U.S. home builder sentiment falls for ninth straight month - NAHB


WASHINGTON, Sept 19 (Reuters) - Confidence among U.S. single-family homebuilders fell for the ninth straight month in September as soaring mortgage rates and persistently high prices for building materials made new housing less affordable for many first-time buyers.

The National Association of Home Builders/Wells Fargo Housing Market index dropped three points to 46 this month. Discounting the plunge during the spring of 2020 when the economy was reeling from the first wave of COVID-19, this was the lowest reading since May 2014. A reading above 50 indicates that more builders view conditions as good rather than poor.

Economists polled by Reuters had forecast the index at 47.

The Federal Reserve's aggressive monetary policy tightening has had a significant impact on the housing market, compared to the labor market and consumer spending, where demand remains fairly strong.

The U.S. central bank is expected to raise its policy rate by 75 basis points on Wednesday for the third time since June. Since March, the Fed has lifted that rate from near zero to its current range of 2.25% to 2.50%.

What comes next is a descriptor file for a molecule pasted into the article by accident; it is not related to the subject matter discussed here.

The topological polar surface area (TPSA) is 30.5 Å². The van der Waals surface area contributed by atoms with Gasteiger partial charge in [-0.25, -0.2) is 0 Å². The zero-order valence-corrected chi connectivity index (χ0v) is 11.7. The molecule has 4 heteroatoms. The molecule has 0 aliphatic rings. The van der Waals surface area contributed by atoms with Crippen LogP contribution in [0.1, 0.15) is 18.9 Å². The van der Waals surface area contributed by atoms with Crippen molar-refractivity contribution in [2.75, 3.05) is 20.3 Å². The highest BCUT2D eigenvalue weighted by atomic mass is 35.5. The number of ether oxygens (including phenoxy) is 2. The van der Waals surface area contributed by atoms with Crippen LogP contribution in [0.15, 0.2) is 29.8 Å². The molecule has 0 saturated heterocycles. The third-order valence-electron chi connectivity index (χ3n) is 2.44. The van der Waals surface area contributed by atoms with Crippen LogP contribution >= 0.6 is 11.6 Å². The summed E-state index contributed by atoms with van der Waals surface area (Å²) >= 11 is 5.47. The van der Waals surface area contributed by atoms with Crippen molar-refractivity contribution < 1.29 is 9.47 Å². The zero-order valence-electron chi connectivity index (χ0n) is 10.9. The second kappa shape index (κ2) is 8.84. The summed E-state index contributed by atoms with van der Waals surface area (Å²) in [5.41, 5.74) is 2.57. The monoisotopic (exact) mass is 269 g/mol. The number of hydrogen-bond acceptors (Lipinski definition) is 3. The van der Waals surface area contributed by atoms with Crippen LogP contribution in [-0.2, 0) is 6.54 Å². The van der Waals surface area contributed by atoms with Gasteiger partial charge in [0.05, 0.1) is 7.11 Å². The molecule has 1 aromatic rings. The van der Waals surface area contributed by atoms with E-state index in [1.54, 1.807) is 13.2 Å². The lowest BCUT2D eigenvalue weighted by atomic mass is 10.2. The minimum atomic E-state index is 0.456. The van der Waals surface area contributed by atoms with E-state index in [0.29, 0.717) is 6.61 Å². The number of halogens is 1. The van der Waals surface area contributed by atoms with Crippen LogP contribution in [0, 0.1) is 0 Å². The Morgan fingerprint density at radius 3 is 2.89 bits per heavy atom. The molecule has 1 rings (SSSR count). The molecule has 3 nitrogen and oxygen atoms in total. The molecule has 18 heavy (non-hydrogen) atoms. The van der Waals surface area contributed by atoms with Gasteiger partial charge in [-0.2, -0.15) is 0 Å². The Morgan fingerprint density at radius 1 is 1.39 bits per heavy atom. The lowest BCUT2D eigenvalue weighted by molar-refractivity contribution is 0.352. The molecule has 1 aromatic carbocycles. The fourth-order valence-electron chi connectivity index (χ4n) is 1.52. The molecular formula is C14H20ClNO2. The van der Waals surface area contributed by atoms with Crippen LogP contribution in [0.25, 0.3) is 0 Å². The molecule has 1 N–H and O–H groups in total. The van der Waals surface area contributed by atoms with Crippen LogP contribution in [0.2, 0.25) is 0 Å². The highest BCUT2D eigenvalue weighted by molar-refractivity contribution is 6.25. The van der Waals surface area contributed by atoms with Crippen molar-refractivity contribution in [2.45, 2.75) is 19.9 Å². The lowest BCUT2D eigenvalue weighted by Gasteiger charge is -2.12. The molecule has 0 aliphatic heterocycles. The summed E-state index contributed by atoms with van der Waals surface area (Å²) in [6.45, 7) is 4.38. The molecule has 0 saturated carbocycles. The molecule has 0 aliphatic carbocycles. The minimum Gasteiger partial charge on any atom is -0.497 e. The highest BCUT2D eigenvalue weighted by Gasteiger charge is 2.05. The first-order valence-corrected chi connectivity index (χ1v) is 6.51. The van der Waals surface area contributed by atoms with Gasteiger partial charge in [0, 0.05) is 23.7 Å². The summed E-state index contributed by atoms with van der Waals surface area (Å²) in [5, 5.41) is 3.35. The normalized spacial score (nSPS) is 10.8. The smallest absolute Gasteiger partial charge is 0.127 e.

Mortgage rates have surged even higher. The 30-year fixed mortgage rate averaged 6.02% last week from 5.89% in the prior week, breaking above 6% for the first time since November 2008, according to data from mortgage finance agency Freddie Mac.

"Buyer traffic is weak in many markets as more consumers remain on the sidelines due to high mortgage rates and home prices that are putting a new home purchase out of financial reach for many households," said NAHB Chairman Jerry Konter. "In another indicator of a weakening market, 24% of builders reported reducing home prices, up from 19% last month."

The NAHB also noted that endless disruptions in the supply chain for building materials continued to take a toll, adding that "more than half of the builders in our survey reported using incentives to bolster sales, including mortgage rate buydowns, free amenities and price reductions."

The survey's measure of current sales conditions slipped three points to 54. Its gauge of sales expectations over the next six months dipped one point to 46. The component measuring traffic of prospective buyers fell one point to 31.

(Reporting By Lucia Mutikani; Editing by Chizu Nomiyama)


The views and opinions expressed herein are the views and opinions of the author and do not necessarily reflect those of Nasdaq, Inc.


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